“Neither snow nor rain nor heat nor gloom of night stays these couriers from the swift completion of their appointed rounds.”
– inscription on the James Farley Post Office, New York’s main postal branch and a beloved historical monument. Named after the 53rd Postmaster General, the 8-acre facility was rebuilt in 1912. Its zip code is 10001.
The Post Office has failed me. It’s bad enough that I suffer rural delivery, sometimes seeming as though mail comes by mule, delivered days later than expected. Yesterday it didn’t come at all, which means — oh, woe! — I won’t have a Netflix movie for the weekend. On the other hand, it’s pretty amazing what this service accomplishes on a daily basis (660 million pieces of mail to as many as 142 million delivery points, all for less than fifty-cents per). Except during blizzards, I guess.
On Wednesday afternoon the news announced that a West Coast storm named, inexplicably, “Q,” dropped snow on Tucson, enough to shut down highways and close some schools. Video from a disrupted Southern Arizona golf tourney made the news, giving a heads up on projections that it would hit Missouri in the middle of the night. Local news announced heavy snow to the north and south but forecast a three-county band of ice running directly through the Pea Patch. Around here, that’s cause for alarm. Ice storms are the worst, shattering trees and downing power poles. Due diligence, I got a fresh canister of propane for the grill, made sure I had dry wood on the back porch and filled buckets with water in case we lost power to the well pump.
While I was at it, I covered unexpected green shoots I’d noticed at the beginning of the week, peeking up from my bulb bed. Along with budding on some of the trees, these delicate precursors of spring had once again been lulled by mild weather that brought them out way too soon. I’ve long since given up whining that nature is out of kilter here, that the wild things’ breeding schedule is out of whack, that off-season buds doom fruit crops. I finally got some validation for my concerns from a local university study that found the Pea Patch three weeks ahead of schedule in all these areas. We haven’t had fruit locally for four years in a row, after premature blooms fell to savage storms, and it appears we’re working on five.
Thursday morning, I was awakened by thunder-snow and a landscape already reshaped in shades of white and grey. By mid-morning, sleet was coming down in an opaque sheet. Lulls in delivery revealed the ground scattered with sparkling diamonds of ice crystals, and by the time the clouds had dropped their load and moved along, several inches of ice crusted over everything, cold enough to freeze on contact. When I put the dog out he walked across it like Jesus on the Red Sea. The world had turned into a hockey rink and I didn’t blame USPS rural delivery for not wanted to chance it. This morning after the storm passed, I made the trip — walking gingerly on the slick path — out to the box, knocked off a 1/4 inch glaze of ice and raised the flag. We’ll see if Gene the Mail Guy shows up today.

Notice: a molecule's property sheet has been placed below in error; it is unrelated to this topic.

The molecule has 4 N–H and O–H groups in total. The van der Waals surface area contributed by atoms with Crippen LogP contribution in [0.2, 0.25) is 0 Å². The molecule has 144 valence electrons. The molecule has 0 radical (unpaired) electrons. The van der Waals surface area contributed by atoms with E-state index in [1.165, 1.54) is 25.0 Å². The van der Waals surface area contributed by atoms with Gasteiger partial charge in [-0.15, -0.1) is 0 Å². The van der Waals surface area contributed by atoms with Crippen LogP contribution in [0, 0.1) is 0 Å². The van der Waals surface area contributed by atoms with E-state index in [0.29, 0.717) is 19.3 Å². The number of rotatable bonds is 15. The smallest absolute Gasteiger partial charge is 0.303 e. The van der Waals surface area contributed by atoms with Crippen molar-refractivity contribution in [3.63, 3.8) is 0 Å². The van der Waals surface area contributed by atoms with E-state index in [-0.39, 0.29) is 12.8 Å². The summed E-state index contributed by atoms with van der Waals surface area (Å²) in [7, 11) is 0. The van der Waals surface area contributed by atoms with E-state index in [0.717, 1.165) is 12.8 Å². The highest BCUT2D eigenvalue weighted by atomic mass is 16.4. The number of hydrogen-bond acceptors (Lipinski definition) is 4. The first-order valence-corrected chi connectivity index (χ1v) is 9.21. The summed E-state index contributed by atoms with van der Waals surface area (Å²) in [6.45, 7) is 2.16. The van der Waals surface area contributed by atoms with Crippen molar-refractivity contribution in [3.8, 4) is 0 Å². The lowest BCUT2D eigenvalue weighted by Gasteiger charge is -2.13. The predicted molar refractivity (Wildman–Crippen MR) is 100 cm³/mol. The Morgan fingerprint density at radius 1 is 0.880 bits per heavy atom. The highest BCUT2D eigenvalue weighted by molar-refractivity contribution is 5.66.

Now, obviously I could write at length about the global warming issues that make this situation so distressing to most of us, but that’s not my intent today. As an aside, let me complain that FOX News spent time poking fun at these concerns because there was nothing ‘warm’ about the icy cold that gripped most of us this week (and reportedly coming to those of you on the East Coast by this weekend.)
Indeed, Fox Business’s Charles Payne suggested that the XL protesters “probably have done very little research” and are relying on “anecdotal” evidence of climate change. And Fox News’s Neil Cavuto mentioned “bad optics” to “protest global warming in the middle of this Arctic blast,” reports of which made me yet again wonder if Neanderthals bred more than occasionally with Homo sapiens, yielding us such a division in thought-process. Some days, I marvel that humankind has made it this far. Still, this isn’t a rant against stupidity or a whine about climate — it’s a testament to the United States Postal Service, its cutting edge influence on American society, and its rather amazing history.
During the Second Continental Congress in 1775, as the nation considered the basic requirements of its ability to thrive independent of the mother country, Benjamin Franklin was made her first Postmaster General. Mail delivery, critical to connect the varied factions of a growing republic, was explicitly authorized by the United States Constitution.
Over ensuing decades, postal routes criss-crossed the nation via waterways used by steamships, established roads in uncharted rural areas, and accompanied western expansion by utilizing both the army and the intercontinental railway, eventually connecting the whole of the nation and uniting its people. Mail service acted in tandem with development in transportation and commerce, in 1918, for instance, taking over air mail from the U.S. Army.